Ugh. Sciatic pain is not fun. While sitting, walking, or running, I have pain that travels down both legs (mostly the right), into my calves, and into my feet (where it bothers me the most).
I ran 16 Saturday and 12 on Sunday. Neither run was enjoyable (except for the company). The nerve pain makes my legs feel tight and tired. I've been on the steroids long enough now that I'd expect to see a result--but I don't. I've had one traction treatment, and have another today. I'm hoping something works soon.
I can run. But it's just not very fun. I'll continue to do it and hope that this issue is totally resolved by Oct. 9 (race day). Even if it's not, I could still run...just not at my best.
So I'm trying to be proactive. I'm seeing Penny for the traction, but I'm also thinking that I may need to have an epidural injection in my back. This would have to be done at the Pain Center. Remember that place? I'm a patient there--and they kept telling me my abdominal stuff was all muscular. Dr. Lysandrou would not listen to me and just kept injecting my abdominal muscles...with zero results.
There is another doctor who works there--Dr. Gettelfinger. I've met him, and he even came in the room once to help Dr. Lysandrou with me. So I called today to make an appointment a couple of weeks out assuming I'll need an injection. I requested Dr. Gettelfinger. I was told that I couldn't see him because I'd only seen Dr. Lysandrou. I told her that wasn't true. She, in not so many words, called me a liar. And again told me I had no choice and that I'd have to see Dr. Lysandrou.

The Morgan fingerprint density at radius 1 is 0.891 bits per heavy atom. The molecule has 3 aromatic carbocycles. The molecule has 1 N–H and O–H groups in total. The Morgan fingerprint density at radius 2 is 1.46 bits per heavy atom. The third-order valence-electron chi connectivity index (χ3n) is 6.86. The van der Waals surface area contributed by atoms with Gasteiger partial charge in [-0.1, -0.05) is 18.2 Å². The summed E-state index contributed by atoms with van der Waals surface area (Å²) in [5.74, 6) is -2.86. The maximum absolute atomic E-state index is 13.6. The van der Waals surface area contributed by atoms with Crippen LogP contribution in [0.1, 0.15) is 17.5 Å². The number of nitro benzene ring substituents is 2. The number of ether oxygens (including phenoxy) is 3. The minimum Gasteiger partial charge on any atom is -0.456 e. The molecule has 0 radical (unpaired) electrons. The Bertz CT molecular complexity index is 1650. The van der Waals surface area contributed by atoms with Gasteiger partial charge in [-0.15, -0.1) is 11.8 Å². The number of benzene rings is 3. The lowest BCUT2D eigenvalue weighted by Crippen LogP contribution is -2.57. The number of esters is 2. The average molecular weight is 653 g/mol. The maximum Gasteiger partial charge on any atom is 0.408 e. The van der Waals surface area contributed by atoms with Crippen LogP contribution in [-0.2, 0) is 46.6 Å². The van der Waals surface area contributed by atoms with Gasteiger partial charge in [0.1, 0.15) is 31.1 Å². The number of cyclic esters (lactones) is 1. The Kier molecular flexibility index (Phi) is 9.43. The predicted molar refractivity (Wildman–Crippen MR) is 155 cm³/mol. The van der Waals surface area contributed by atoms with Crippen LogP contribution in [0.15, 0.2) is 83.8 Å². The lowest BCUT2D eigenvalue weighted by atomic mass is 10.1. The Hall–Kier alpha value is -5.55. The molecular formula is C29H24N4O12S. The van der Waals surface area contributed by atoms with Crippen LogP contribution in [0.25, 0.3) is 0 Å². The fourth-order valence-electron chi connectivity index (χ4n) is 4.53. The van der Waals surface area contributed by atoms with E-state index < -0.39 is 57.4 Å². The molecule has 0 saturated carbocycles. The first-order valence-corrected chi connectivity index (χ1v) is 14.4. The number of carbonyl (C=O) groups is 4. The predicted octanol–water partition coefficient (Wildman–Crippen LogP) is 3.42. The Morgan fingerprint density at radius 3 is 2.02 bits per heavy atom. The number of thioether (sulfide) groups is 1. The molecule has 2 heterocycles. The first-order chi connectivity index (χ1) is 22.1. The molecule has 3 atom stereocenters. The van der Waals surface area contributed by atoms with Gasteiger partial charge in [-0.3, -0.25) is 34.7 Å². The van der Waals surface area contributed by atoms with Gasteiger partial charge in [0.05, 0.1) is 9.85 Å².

Um, really? I have no say in the matter regarding who gets my money? Who will be injecting something into my spinal column? I asked her (politely) how I would go about getting an appointment with Dr. Gettelfinger. She told me that Dr. Gettelfinger would have to authorize that--and followed that up by saying "But he's not going to do that." I explained to her that I was not satisfied with the care offered by Dr. Lysandrou, and that I am a documented patient at the center, and wanted to see a different physician--I asked her what she suggested I do. She told me there was no way I could have ever even met Dr. Gettelfinger, that I must have been confused, and that my only option was to make an appointment with Dr. Lysandrou. She would write a note to Dr. Gettelfinger, but was sure he would not want to see me.
It's amazing how much power administrative assistants like that one have in our health care system. She was making a decision for a physician without even asking him. I explained to her that I didn't appreciate being called a liar (because I wasn't lying about having seen Dr. Gettelfinger once) and that I'd go ahead and make an appointment with Dr. Lysandrou. When I see Dr. Lysandrou, I suppose I will have to tell him that I don't care much for the way in which he practices medicine, and I need him to transfer me to the care of Dr. Gettelfinger. What's he going to do then? Tell me no?
Here's the thing...you are allowed, as a consumer, to fire your doctor. I've already done it with several. I have a new GP. I have private insurance...and I ought to have a choice in the matter of who oversees my care. I had a horrible experience with Lysandrou, and I don't want him touching me again. But I'm being told that it's IMPOSSIBLE for me to see someone else there.
It's not, of course, impossible. It's just that systems tend to often treat patients like dirt. Even if the administrative assistant didn't think it was possible, she should have said something like "I'll have to see if that is possible and I'll call you back." Instead she degraded me, called me a liar, and forced me to schedule an appointment with a provider with whom I'm very uncomfortable. This from a system that touts "patient satisfaction" as a major outcome. I will, of course, be sending a letter to that system. And will also ask to be sent, by my sports doctor, to a different group of pain physicians. People like that simply will not get my business.